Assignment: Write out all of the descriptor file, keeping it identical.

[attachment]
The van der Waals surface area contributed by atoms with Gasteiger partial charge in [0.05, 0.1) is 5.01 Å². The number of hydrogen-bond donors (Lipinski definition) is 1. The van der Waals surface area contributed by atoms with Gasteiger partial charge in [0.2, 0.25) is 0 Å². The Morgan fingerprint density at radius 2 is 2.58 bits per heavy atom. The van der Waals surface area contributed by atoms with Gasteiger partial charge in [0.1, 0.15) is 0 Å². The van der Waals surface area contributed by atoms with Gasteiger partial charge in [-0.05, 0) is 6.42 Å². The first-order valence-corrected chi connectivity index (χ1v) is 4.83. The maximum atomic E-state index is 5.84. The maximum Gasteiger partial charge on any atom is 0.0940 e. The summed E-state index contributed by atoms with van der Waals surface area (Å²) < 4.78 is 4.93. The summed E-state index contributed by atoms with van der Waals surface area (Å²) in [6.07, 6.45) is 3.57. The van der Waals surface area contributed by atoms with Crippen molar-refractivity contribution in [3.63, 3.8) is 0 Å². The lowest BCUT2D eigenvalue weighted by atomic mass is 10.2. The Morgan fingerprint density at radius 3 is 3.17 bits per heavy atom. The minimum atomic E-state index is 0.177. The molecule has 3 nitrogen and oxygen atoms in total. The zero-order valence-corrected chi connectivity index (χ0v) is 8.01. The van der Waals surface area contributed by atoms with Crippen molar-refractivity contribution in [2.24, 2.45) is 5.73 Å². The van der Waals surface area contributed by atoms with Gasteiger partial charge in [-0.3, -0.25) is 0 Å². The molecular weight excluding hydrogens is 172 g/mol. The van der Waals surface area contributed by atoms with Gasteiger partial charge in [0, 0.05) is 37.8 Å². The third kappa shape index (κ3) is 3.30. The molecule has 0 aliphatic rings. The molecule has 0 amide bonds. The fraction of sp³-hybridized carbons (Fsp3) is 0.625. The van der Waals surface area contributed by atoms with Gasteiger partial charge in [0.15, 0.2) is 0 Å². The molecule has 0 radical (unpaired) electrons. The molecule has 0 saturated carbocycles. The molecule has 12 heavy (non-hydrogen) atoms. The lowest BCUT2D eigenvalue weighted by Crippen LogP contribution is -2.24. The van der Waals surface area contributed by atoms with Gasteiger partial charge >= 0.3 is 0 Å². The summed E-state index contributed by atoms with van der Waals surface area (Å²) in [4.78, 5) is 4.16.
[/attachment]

The van der Waals surface area contributed by atoms with Gasteiger partial charge in [0.05, 0.1) is 5.01 Å². The number of hydrogen-bond donors (Lipinski definition) is 1. The van der Waals surface area contributed by atoms with Gasteiger partial charge in [0.2, 0.25) is 0 Å². The Morgan fingerprint density at radius 2 is 2.58 bits per heavy atom. The van der Waals surface area contributed by atoms with Gasteiger partial charge in [0.1, 0.15) is 0 Å². The van der Waals surface area contributed by atoms with Gasteiger partial charge in [-0.05, 0) is 6.42 Å². The first-order valence-corrected chi connectivity index (χ1v) is 4.83. The maximum atomic E-state index is 5.84. The maximum Gasteiger partial charge on any atom is 0.0940 e. The summed E-state index contributed by atoms with van der Waals surface area (Å²) < 4.78 is 4.93. The summed E-state index contributed by atoms with van der Waals surface area (Å²) in [6.07, 6.45) is 3.57. The van der Waals surface area contributed by atoms with Crippen molar-refractivity contribution in [3.63, 3.8) is 0 Å². The lowest BCUT2D eigenvalue weighted by atomic mass is 10.2. The Morgan fingerprint density at radius 3 is 3.17 bits per heavy atom. The minimum atomic E-state index is 0.177. The molecule has 3 nitrogen and oxygen atoms in total. The zero-order valence-corrected chi connectivity index (χ0v) is 8.01. The van der Waals surface area contributed by atoms with Crippen molar-refractivity contribution in [2.24, 2.45) is 5.73 Å². The van der Waals surface area contributed by atoms with Gasteiger partial charge in [-0.3, -0.25) is 0 Å². The molecular weight excluding hydrogens is 172 g/mol. The van der Waals surface area contributed by atoms with Gasteiger partial charge in [0, 0.05) is 37.8 Å². The third kappa shape index (κ3) is 3.30. The molecule has 0 aliphatic rings. The molecule has 0 amide bonds. The fraction of sp³-hybridized carbons (Fsp3) is 0.625. The van der Waals surface area contributed by atoms with Gasteiger partial charge in [0.15, 0.2) is 0 Å². The molecule has 0 radical (unpaired) electrons. The molecule has 0 saturated carbocycles. The molecule has 12 heavy (non-hydrogen) atoms. The lowest BCUT2D eigenvalue weighted by Crippen LogP contribution is -2.24. The van der Waals surface area contributed by atoms with Gasteiger partial charge >= 0.3 is 0 Å². The summed E-state index contributed by atoms with van der Waals surface area (Å²) in [4.78, 5) is 4.16.